Big "Y" Flies

Big "Y" Flies
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Discussing fishing flies, trout flies, salmon flies, fly fishing gear and equipment, Idaho and Montana fishing rivers, NW rivers, fly tying and fly fishing trips. Over 50 years experience in fly fishing, best flies, fly tying, fly fishing techniques, fish stories, directions to rivers and lakes and great fly fishing tall tales with special communications from area guides.

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Here is the scoop. We will also be going on some shorter side trips this summer as well. They will be posted here. If you live in Montana, Idaho or Washington state, you may want to contact IdahoAngler@live.com for details. You'll meet some really great fellow fishers!
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Friday, May 25, 2012

Kootenai River - The Forgotten Mighty River

"The Kootenai River, Idaho/Montana" is posted by YellowStoneFly aka Idaho Angler at Idaho Fly Fishers blogspot. "The Kootenai River has its origins in British Columbia's Kootenay National Park in Canada. From there it flows 485 miles into northwest Montana and through the towns of Libby and Troy. It flows into northern Idaho, then back into Canada and Kootenay Lake. Ultimately it joins with the Columbia River. Sixteen miles north of Libby, the river is held back by Libby Dam, creating a 90-mile long reservoir which reaches into Canada.

The Kootenai River is the second largest tributary to the Columbia River in terms of runoff volume, third in terms of drainage area. In Montana it is second only to the Clark Fork in volume and size. The major tributaries of the Kootenai River are the St. Mary, Bull Elk, Fisher, Yaak, Moyie, and Slocan Rivers. The Kootenai Basin is largely mountainous and dominated by three major ranges. The Rocky Mountain Range and its offshoot, the Flathead Range, constitute the eastern boundary; the Purcell Range roughly bisects it from north to south. The Selkirk and Cabinet ranges mark the western boundary. Elevations reach a maximum of about 12,000 feet with most summit elevations between 6,000 and 7,500 feet. Except for a few areas, the entire watershed is heavily forested.

The Kootenai River supports fisheries populations of westslope cutthroat trout, bull trout, Kokanee salmon, and rainbow trout, among other species. White sturgeon also live in river, mostly below Kootenai Falls. Libby Dam, completed in 1972, has impacted fisheries values and water quality, although to what extent is still undetermined. Water quality within the Kootenai River basin is generally considered high and the river is considered to be a Blue Ribbon trout fishing river providing exciting sport fishing action. The drainage contains a wide variety of insect life, resulting in prolific hatches throughout the season. The Kootenai and its tributaries are the only waters in Montana to contain a native strain of rainbow trout, called Columbia Redbands, which are indigenous to the head waters of the Columbia River, and known for their excellent fighting ability.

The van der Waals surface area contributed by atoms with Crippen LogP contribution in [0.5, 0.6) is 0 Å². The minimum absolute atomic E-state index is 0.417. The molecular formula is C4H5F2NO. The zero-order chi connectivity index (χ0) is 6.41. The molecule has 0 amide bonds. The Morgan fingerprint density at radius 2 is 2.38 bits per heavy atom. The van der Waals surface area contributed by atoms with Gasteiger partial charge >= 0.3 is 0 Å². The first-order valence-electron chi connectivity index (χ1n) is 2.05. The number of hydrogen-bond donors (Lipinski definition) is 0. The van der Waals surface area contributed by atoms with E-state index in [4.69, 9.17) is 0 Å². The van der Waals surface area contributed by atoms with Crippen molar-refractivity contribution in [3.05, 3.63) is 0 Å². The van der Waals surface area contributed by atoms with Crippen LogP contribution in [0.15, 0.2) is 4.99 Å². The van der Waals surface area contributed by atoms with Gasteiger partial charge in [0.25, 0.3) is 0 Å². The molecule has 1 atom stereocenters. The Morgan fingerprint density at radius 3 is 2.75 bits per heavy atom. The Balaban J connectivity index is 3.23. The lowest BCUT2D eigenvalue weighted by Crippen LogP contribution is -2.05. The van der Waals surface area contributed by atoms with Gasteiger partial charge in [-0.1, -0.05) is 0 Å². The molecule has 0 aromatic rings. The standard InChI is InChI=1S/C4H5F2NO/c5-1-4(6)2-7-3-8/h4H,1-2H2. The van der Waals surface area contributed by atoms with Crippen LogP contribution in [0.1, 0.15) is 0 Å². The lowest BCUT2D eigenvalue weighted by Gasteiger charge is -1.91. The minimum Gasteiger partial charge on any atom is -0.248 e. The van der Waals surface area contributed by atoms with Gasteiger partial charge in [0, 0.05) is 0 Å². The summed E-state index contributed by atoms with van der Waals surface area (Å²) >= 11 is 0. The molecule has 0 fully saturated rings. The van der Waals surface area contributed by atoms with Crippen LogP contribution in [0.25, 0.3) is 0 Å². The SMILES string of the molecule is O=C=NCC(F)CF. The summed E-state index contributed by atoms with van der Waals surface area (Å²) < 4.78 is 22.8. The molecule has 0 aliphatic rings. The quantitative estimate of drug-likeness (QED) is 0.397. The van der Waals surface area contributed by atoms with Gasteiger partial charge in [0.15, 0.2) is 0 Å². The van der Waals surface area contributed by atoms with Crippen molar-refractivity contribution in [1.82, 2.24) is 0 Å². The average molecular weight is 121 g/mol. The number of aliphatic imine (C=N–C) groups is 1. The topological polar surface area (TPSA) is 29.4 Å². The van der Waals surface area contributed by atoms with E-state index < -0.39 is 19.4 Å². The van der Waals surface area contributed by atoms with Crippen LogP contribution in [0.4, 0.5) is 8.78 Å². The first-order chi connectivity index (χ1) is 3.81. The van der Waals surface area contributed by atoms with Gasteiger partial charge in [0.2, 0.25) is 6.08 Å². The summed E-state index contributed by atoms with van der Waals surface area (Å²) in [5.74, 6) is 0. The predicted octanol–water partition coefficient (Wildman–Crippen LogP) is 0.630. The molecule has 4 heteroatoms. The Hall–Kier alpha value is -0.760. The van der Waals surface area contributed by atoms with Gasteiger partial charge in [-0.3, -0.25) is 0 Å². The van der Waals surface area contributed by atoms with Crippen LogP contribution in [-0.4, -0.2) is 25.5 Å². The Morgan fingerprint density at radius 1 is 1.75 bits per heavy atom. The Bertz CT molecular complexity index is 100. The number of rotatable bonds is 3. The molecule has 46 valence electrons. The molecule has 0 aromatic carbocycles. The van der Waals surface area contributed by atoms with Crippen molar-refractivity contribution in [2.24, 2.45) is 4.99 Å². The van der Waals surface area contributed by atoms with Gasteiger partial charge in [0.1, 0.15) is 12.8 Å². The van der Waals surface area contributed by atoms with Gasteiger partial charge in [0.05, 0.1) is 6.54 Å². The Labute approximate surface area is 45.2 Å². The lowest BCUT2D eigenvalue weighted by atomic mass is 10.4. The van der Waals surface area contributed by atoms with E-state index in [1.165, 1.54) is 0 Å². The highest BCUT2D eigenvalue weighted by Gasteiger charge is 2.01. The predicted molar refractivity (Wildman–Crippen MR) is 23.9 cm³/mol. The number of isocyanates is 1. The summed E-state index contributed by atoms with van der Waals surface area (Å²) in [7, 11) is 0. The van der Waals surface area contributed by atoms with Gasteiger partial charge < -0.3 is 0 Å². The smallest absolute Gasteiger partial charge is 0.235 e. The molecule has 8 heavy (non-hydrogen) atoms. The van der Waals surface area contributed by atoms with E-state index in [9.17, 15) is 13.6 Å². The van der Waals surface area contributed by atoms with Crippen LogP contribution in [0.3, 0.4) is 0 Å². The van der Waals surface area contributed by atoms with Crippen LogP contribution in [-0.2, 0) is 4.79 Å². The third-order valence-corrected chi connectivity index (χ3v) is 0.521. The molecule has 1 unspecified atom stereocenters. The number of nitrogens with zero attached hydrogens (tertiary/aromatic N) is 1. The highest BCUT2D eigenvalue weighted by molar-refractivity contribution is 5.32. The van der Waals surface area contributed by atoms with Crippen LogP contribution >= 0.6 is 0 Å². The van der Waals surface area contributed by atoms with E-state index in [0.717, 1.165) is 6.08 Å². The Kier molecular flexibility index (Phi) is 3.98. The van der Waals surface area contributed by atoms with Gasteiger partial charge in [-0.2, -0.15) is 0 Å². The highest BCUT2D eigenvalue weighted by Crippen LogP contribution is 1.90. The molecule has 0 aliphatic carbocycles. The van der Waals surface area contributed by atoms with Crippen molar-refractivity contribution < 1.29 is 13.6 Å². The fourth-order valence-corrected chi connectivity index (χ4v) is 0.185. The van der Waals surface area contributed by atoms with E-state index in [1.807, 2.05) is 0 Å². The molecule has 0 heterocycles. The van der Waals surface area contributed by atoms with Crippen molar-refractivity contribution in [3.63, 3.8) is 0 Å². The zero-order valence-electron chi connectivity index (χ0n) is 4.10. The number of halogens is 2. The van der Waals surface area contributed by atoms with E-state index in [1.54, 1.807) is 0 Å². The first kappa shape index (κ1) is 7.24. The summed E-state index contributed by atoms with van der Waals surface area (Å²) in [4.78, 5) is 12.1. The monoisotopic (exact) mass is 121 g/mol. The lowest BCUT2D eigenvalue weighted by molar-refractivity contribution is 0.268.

The river varies from big and broad to the rushing waters in the China Rapids Canyon and over Kootenai Falls. The waters between the falls and Libby Dam offer a variety of deep water, shallow rapids and mid-stream islands for fishing access. Many people fish from the banks and islands or use drift boats and float tubes. Boat launches can be found along the shores of the Kootenai. Consistent angling usually starts around the middle of June and lasts well into November." ***

In Idaho, the Kootenai is a wonderful trout fishery. The last three times I have fished here, I have only seen one drift boat each day. Floats are generally long and will take most of the day. My favorite access points in Idaho are the Yaak River ramp in the campground and the access at Twin Rivers Campground near Moyie Springs, ID. While there, check out the Moyie River which dumps into the Kootenai at Twin Rivers. After snow melt, throw Adams and Elk Wing caddis to trout in feeding lines below rapids. The action is frequently non-stop for hours. The bigger fish however are in the summer once the hoppers arrive. The larger rainbow and cutties are generally hanging everywhere along the banks, near structure and even in the "frog" water. A midge caddis dropper off of your large foam hoppers will also bring fish to the boat. Another suggestion is large foam, ugly stonefly patterns. PS-Don't forget to stop frequently, take in the beauty and fish the multiple rapids and shoals all along the river which are only accessible by drift boat or raft.

The Idaho Kootenai is almost never fished and can provide just as much action as the Montana side. Also, do not forget your Idaho and Montana fishing licenses if you put in at the Yaak. The first six miles of river is in Montana and the rest is in Idaho. And they do check licenses here, particularly around Leonia, ID. Have a great time and do fish the Kootenai when you can.

          Moyie River
          Bull River, MT

*** Our thanks to the US Forest Service for providing some of this information.

1 comment:

  1. You have kept your information interesting and original. Your hobby are great and I also love It.

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